Proventricular and Gizzard Worms (Acuaria and Spiroptera spp.)

Proventricular Worms:
These worms, depending upon the species, occur in the walls of the fore-stomach, beneath the horny lining of the gizzard, and to a lesser extent the small intestine and esophagus of many species of gallinaceous, psittacine and passerine birds in various parts of the world. They burrow deeply into the mucous lining where they cause inflammation or severe ulceration with chronic thickening of the lining layers, depending upon the degree of infestation. Severe infestations cause digestive disorders, loss of weight and even death. In all species the life cycle is indirect. The eggs after being eaten by an arthropod, produce larvae in the intermediate host before becoming infective to birds. Although not commonly reported parasites, more thorough post-mortem examinations of mysterious deaths in aviary birds may show these and similarly sited worms to be more common than is realized.

Treatment and control:
No satisfactory method of treatment was known at the time of this writing so check with your local vet if any treatment is available. CONTROL measures similar to those advised for gapeworms and threadworms should be used.

Gizzard and Intestinal Worms (Porrocaecum spp.):
One species, Porrocaecum ensicaudatum, of these small roundworms is particularly common in passerine birds, whilst another, P. crassurn, occurs in ducks. Unlike their relatives, Ascaridia and Capillaria, these worms always have an indirect life cycle requiring an intermediate host such as an earthworm. Not much is known about the capacity of the worms to cause disease, but it is likely that young birds are most susceptible and that light infestations, especially in adults, are relatively harmless. Ruffled feathers and inability to maintain balance have been attributed to the worms. It is virtually impossible, however, to diagnose the disease except at postmortem examination, when the worms may be found beneath the horny lining of the gizzard or attached to the epithelium of the small intestine where they may produce fibrous tumors on the external surface.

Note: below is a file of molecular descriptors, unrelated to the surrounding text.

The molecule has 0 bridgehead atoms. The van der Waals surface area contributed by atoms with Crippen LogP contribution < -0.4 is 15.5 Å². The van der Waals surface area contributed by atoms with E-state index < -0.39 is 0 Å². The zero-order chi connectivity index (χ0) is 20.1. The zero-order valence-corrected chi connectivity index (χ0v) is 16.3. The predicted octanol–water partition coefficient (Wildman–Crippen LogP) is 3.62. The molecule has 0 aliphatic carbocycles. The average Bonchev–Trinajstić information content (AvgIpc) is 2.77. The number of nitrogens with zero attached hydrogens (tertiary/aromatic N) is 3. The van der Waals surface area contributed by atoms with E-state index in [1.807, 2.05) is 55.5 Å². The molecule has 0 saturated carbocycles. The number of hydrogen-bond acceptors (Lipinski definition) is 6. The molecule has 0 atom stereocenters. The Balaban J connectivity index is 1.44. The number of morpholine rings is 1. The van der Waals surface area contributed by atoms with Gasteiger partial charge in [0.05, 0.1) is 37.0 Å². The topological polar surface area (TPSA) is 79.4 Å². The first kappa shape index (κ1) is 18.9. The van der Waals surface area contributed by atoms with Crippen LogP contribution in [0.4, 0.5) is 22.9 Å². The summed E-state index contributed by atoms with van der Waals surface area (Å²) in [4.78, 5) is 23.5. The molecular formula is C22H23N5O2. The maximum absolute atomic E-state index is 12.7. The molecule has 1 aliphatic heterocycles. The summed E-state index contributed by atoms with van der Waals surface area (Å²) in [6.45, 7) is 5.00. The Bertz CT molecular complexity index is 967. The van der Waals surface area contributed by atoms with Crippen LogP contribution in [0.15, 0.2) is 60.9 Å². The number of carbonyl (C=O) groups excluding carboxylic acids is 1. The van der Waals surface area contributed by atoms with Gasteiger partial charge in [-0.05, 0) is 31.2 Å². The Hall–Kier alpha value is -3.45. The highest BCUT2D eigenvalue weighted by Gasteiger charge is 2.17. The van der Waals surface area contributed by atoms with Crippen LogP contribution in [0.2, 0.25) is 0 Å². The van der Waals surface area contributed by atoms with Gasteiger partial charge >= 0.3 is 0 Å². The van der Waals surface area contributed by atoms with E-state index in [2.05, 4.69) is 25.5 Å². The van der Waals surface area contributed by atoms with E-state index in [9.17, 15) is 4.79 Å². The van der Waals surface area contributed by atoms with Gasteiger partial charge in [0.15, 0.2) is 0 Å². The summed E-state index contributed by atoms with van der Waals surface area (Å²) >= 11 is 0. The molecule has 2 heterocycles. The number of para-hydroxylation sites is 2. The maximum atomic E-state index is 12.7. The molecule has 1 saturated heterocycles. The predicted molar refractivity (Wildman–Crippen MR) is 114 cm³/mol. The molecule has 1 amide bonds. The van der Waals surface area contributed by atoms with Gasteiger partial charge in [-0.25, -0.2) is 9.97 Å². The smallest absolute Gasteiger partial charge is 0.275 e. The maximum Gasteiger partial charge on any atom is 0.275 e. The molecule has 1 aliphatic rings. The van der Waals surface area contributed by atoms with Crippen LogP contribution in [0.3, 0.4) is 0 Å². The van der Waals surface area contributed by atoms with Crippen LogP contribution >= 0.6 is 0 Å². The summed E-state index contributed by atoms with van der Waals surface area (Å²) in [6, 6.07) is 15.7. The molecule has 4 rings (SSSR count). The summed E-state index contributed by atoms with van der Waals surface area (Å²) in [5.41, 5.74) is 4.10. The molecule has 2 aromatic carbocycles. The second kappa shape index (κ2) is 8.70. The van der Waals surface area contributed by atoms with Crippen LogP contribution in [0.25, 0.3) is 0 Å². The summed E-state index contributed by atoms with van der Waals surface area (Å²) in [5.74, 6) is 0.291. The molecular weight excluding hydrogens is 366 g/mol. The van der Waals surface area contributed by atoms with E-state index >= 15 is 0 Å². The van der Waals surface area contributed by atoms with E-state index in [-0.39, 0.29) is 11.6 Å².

Treatment and control:
No treatment has been described. Control mainly depends upon avoidance of intermediate hosts, using similar methods to those recommended for gapeworms.


E-Mail: berniehansen@sympatico.ca



- TOP -

Hamilton & District Budgerigar Society Inc.